To protect our most vulnerable populations, most of us are wearing masks right now. While each of us needs to do our part to prevent the spread of COVID, that does not mean that wearing a mask is comfortable.
Mask-generated irritation, redness, and breakouts are a reality for many of us right now. Fortunately, there are ways to care for your skin (and limit discomfort) while staying safe.
Masks Wreak Havoc on Skin
Whether it’s irritation on the top of the nose, dryness along the cheeks, or breakouts on the chin, masks can create skincare difficulties we thought we outgrew years ago. And it’s easy to see why: masks need to be tight-fitting to stay in place and provide optimal protection. The tradeoff, however, is that facial coverings make it difficult to breathe. They also decrease air circulation in the areas where the fabric touches your skin.
Finally, masks put extra pressure under the chin, beneath the eyes, and along the bridge of the nose, creating areas that are particularly susceptible to rubbing and irritation. If you have very sensitive or scar-prone skin, these issues can be even more pronounced.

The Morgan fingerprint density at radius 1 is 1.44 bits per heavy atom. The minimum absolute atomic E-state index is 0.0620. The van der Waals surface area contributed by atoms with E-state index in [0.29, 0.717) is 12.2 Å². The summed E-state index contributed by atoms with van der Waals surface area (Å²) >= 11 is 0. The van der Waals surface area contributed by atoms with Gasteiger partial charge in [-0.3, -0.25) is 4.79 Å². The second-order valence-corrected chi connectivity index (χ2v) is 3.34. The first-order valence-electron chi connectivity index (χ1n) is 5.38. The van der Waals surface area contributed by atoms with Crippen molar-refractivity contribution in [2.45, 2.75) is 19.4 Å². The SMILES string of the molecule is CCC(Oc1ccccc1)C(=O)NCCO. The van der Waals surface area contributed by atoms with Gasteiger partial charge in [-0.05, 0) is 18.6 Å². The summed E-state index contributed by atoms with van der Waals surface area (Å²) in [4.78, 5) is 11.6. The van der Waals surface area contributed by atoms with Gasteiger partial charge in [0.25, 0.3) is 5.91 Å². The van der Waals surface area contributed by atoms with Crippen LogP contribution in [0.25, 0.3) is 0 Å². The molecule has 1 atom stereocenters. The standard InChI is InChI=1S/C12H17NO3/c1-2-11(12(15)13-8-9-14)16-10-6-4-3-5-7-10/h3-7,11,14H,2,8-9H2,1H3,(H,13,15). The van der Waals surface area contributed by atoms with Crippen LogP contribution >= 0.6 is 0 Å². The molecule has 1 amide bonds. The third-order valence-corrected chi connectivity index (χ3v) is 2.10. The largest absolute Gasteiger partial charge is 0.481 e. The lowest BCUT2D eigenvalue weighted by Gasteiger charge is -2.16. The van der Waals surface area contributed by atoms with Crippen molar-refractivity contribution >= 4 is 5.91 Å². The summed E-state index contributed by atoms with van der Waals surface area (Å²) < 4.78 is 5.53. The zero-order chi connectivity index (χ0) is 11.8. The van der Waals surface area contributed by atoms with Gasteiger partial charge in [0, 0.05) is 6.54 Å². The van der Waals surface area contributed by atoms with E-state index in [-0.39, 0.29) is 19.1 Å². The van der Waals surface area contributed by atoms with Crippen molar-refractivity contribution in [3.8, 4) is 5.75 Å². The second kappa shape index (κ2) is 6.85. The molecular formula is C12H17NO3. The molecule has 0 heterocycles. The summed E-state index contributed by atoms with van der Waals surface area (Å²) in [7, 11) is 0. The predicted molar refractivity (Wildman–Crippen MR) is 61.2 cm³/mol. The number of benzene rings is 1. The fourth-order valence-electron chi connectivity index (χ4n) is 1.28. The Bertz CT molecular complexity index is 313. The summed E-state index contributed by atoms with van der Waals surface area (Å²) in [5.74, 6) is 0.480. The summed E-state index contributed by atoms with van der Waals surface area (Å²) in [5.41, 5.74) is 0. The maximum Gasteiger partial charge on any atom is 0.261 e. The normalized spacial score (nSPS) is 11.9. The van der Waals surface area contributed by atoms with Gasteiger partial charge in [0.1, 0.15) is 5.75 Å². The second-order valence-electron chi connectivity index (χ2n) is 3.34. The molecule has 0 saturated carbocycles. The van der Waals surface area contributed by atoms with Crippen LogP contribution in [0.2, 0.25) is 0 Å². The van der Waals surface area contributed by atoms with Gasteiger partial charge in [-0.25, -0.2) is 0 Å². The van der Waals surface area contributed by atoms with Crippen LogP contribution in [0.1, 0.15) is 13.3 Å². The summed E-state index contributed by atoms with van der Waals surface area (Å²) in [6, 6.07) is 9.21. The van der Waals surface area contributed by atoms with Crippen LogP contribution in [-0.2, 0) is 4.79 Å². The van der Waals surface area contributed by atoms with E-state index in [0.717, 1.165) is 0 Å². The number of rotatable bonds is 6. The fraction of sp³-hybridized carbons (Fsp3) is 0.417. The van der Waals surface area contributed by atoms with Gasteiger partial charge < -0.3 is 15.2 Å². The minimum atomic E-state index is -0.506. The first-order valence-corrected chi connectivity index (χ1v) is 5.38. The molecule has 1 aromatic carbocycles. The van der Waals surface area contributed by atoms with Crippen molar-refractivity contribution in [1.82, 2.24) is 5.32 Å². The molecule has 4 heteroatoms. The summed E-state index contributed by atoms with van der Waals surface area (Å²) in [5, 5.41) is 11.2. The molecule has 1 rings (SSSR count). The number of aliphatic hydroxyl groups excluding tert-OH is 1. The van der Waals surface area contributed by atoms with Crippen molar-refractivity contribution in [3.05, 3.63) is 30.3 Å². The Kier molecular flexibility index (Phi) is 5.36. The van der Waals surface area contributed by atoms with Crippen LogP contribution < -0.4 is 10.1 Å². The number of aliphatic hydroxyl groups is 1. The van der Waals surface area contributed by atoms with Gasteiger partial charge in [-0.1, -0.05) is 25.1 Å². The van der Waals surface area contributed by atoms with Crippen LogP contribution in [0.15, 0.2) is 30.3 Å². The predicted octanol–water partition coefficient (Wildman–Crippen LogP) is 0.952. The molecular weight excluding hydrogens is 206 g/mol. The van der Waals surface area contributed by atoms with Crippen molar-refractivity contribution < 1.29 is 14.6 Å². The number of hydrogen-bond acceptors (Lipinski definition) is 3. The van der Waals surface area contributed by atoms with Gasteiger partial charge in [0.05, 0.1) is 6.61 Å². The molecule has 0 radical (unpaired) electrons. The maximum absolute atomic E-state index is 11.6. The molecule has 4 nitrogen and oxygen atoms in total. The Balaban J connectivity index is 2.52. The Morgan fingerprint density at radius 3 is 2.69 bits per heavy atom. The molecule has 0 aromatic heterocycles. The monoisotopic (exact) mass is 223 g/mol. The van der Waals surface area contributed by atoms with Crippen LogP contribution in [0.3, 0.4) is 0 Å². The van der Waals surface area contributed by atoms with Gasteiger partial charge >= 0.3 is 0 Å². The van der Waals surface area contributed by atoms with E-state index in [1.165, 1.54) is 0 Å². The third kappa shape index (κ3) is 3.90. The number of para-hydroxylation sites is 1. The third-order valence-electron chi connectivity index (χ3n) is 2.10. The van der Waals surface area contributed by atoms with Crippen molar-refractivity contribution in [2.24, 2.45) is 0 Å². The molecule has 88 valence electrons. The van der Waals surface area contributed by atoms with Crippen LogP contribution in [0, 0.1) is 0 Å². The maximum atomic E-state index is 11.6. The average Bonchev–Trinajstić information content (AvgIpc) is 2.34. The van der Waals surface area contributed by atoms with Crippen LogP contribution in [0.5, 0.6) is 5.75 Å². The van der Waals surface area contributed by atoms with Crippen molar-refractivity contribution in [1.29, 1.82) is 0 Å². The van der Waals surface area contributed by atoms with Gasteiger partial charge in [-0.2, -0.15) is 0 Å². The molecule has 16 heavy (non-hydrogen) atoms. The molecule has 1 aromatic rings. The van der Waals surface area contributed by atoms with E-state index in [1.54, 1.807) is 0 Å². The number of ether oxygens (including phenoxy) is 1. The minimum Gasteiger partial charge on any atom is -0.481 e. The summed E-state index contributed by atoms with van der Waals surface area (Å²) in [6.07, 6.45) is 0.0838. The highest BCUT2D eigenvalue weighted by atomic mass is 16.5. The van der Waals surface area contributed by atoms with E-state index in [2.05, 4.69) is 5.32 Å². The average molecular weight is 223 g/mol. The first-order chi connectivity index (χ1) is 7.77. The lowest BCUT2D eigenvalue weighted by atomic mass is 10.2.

3 Steps to Caring for Your Skin Under a Mask
If you’re wearing a mask for 8-12 hours a day right now, these tips can help keep your skin healthy despite it all:
1. First things first – focus on fit
To avoid unnecessary irritation, make sure your mask isn’t tighter than it needs to be. It should fit snugly across your face and fully cover your nose and mouth. There should be a minimum of gaps between your skin and the mask. If you want more detail on how to put on, take off, and wear a mask properly, check out the CDC’s guidelines on the topic.
2. Cleanse the skin daily
There’s no pretty way to put this: wearing a mask means we’re breathing our own bacteria all day, so it’s no wonder mask breakouts are a thing. In fact, they’re so common, they’ve even got a nickname: maskne.